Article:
This week we’ve seen quite incredible numbers of wildfowl at Loch Leven NNR. The first Icelandic-breeding Goose Census of the season, co-ordinated by Wildfowl and Wetlands Trust, took place here on Monday morning, and we’re pleased to report 23270 Pink-footed Geese were roosting here. Whilst not quite topping our record of 28000, and still not close to the astonishingly high counts from Loch of Strathbeg, Montrose Basin or further south in Norfolk; for a local count at Loch Leven these are good times indeed for pinkies!
But geese aren’t the only ones that have got us squinting through our telescopes in disbelief this week. During our fortnightly wetland bird survey, as co-ordinated by British Trust for Ornithology, we maintain regular counts of all wetland birds, both for our own records, and in order to contribute to national monitoring efforts. We always expect the highest counts to occur in the autumn, when many species of migratory wildfowl return to the UK to winter here. An influx of ducks, geese and swans is normal, but this year even we’ve been amazed at the sheer number of birds on the loch.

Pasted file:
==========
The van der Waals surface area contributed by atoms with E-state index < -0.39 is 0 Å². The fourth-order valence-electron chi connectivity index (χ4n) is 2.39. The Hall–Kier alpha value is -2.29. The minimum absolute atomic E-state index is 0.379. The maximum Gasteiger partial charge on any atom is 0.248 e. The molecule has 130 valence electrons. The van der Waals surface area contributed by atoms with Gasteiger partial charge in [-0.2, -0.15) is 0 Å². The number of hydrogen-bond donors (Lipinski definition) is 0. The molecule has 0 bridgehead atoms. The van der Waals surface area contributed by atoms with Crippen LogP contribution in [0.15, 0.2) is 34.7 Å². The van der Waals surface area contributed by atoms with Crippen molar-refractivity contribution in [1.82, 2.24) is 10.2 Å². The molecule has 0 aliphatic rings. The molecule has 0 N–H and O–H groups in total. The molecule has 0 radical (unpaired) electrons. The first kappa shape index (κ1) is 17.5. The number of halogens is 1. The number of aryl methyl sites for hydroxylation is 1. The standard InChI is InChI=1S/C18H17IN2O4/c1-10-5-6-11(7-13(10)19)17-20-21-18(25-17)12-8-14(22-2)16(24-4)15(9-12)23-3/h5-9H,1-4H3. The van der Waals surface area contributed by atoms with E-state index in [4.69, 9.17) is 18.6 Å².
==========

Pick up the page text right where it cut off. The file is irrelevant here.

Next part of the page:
Wigeon, Pintail, Tufted Duck, Pochard, Shoveler, Gadwall, Coot and Teal are all up dramatically from last year’s count, with some increasing almost ten times!
It’s hard to say exactly why numbers are so high, but it is likely to be as a result of a combination of factors, including dramatically improved water quality over recent years, unusually low water levels for the time of year, and the fact that many other water bodies are currently too dry to accommodate their regular wildfowl assemblages. It all makes for rather spectacular views over the loch at present, but don’t hang about because the high numbers won’t be around for long!
One species that is yet to reach the same dizzying heights is the Whooper Swan.
In recent years Loch Leven has emerged as one of the top wintering sites in the UK for these magnificent ‘singing’ swans. Last year we counted more than 750 individuals on the reserve. The latest count recorded a slightly more modest count of 432 Whoopers.
Whatever number there are on the loch, it’s hard not to know they’re there from their incessant whooping and hollering at one another! It’s thought that they call like this both to establish stronger family relations, and to warn off non-family members, and they can often be most vocal upon returning to the loch.